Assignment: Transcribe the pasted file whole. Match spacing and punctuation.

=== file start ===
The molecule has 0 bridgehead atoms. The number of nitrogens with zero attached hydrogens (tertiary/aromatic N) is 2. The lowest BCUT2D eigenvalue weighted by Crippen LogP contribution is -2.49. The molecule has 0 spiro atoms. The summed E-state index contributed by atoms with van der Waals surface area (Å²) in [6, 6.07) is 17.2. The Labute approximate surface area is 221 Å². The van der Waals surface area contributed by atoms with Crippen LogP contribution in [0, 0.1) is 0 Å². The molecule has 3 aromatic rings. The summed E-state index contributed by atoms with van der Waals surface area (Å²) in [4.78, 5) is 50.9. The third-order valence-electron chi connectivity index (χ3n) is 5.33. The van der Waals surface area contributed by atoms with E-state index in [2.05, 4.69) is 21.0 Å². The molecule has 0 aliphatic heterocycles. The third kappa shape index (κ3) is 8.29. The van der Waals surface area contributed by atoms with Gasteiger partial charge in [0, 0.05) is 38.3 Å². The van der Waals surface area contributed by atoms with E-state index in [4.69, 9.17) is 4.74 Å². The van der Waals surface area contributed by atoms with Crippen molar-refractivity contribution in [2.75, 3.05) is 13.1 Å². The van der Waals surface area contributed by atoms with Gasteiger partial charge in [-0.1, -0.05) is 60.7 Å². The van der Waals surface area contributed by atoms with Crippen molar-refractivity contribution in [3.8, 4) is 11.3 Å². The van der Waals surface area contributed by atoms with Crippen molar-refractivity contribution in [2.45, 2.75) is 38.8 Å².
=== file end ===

The molecule has 0 bridgehead atoms. The number of nitrogens with zero attached hydrogens (tertiary/aromatic N) is 2. The lowest BCUT2D eigenvalue weighted by Crippen LogP contribution is -2.49. The molecule has 0 spiro atoms. The summed E-state index contributed by atoms with van der Waals surface area (Å²) in [6, 6.07) is 17.2. The Labute approximate surface area is 221 Å². The van der Waals surface area contributed by atoms with Crippen LogP contribution in [0, 0.1) is 0 Å². The molecule has 3 aromatic rings. The summed E-state index contributed by atoms with van der Waals surface area (Å²) in [4.78, 5) is 50.9. The third-order valence-electron chi connectivity index (χ3n) is 5.33. The van der Waals surface area contributed by atoms with E-state index in [2.05, 4.69) is 21.0 Å². The molecule has 0 aliphatic heterocycles. The third kappa shape index (κ3) is 8.29. The van der Waals surface area contributed by atoms with Gasteiger partial charge in [0, 0.05) is 38.3 Å². The van der Waals surface area contributed by atoms with E-state index in [4.69, 9.17) is 4.74 Å². The van der Waals surface area contributed by atoms with Crippen molar-refractivity contribution in [2.75, 3.05) is 13.1 Å². The van der Waals surface area contributed by atoms with Gasteiger partial charge in [-0.1, -0.05) is 60.7 Å². The van der Waals surface area contributed by atoms with Crippen molar-refractivity contribution in [3.8, 4) is 11.3 Å². The van der Waals surface area contributed by atoms with Crippen molar-refractivity contribution in [2.45, 2.75) is 38.8 Å².